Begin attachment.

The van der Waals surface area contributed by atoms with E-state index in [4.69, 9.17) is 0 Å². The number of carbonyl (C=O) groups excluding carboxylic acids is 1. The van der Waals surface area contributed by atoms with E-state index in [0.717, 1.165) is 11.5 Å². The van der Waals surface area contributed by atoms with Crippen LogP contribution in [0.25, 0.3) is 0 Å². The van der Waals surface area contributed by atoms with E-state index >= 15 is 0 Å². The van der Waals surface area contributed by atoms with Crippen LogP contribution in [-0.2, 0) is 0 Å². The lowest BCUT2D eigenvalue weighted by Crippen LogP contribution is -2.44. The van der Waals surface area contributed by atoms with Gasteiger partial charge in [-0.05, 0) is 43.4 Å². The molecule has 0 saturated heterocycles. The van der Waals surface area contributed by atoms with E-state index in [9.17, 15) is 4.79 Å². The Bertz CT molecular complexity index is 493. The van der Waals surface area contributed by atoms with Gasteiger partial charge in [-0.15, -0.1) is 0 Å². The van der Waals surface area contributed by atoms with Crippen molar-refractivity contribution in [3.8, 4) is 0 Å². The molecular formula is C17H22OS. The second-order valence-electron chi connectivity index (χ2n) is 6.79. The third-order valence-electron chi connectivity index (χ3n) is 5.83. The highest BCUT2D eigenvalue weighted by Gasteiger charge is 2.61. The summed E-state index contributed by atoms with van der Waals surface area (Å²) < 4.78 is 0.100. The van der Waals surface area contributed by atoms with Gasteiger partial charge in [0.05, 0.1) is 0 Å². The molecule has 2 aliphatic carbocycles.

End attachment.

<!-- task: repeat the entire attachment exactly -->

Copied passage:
The van der Waals surface area contributed by atoms with E-state index in [4.69, 9.17) is 0 Å². The number of carbonyl (C=O) groups excluding carboxylic acids is 1. The van der Waals surface area contributed by atoms with E-state index in [0.717, 1.165) is 11.5 Å². The van der Waals surface area contributed by atoms with Crippen LogP contribution in [0.25, 0.3) is 0 Å². The van der Waals surface area contributed by atoms with E-state index >= 15 is 0 Å². The van der Waals surface area contributed by atoms with Crippen LogP contribution in [-0.2, 0) is 0 Å². The lowest BCUT2D eigenvalue weighted by Crippen LogP contribution is -2.44. The van der Waals surface area contributed by atoms with Gasteiger partial charge in [-0.05, 0) is 43.4 Å². The molecule has 0 saturated heterocycles. The van der Waals surface area contributed by atoms with E-state index in [9.17, 15) is 4.79 Å². The Bertz CT molecular complexity index is 493. The van der Waals surface area contributed by atoms with Gasteiger partial charge in [-0.15, -0.1) is 0 Å². The van der Waals surface area contributed by atoms with Crippen molar-refractivity contribution in [3.8, 4) is 0 Å². The molecular formula is C17H22OS. The second-order valence-electron chi connectivity index (χ2n) is 6.79. The third-order valence-electron chi connectivity index (χ3n) is 5.83. The highest BCUT2D eigenvalue weighted by Gasteiger charge is 2.61. The summed E-state index contributed by atoms with van der Waals surface area (Å²) < 4.78 is 0.100. The van der Waals surface area contributed by atoms with Gasteiger partial charge in [0.05, 0.1) is 0 Å². The molecule has 2 aliphatic carbocycles.